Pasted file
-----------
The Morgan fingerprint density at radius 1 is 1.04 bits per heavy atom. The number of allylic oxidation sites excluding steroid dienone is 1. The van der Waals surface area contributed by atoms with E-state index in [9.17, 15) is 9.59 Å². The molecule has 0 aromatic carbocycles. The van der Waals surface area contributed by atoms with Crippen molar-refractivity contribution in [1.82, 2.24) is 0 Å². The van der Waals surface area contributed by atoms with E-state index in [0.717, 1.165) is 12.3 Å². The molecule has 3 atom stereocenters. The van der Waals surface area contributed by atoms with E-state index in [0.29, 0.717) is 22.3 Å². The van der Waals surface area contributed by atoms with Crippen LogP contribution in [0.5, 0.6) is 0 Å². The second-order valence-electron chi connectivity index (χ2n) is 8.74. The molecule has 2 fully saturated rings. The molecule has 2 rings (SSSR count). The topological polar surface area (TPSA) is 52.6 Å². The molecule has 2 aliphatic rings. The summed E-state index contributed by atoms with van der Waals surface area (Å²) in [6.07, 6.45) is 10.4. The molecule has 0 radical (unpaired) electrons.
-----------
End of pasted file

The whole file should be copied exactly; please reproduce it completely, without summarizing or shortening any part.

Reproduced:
The Morgan fingerprint density at radius 1 is 1.04 bits per heavy atom. The number of allylic oxidation sites excluding steroid dienone is 1. The van der Waals surface area contributed by atoms with E-state index in [9.17, 15) is 9.59 Å². The molecule has 0 aromatic carbocycles. The van der Waals surface area contributed by atoms with Crippen molar-refractivity contribution in [1.82, 2.24) is 0 Å². The van der Waals surface area contributed by atoms with E-state index in [0.717, 1.165) is 12.3 Å². The molecule has 3 atom stereocenters. The van der Waals surface area contributed by atoms with E-state index in [0.29, 0.717) is 22.3 Å². The van der Waals surface area contributed by atoms with Crippen LogP contribution in [0.5, 0.6) is 0 Å². The second-order valence-electron chi connectivity index (χ2n) is 8.74. The molecule has 2 fully saturated rings. The molecule has 2 rings (SSSR count). The topological polar surface area (TPSA) is 52.6 Å². The molecule has 2 aliphatic rings. The summed E-state index contributed by atoms with van der Waals surface area (Å²) in [6.07, 6.45) is 10.4. The molecule has 0 radical (unpaired) electrons.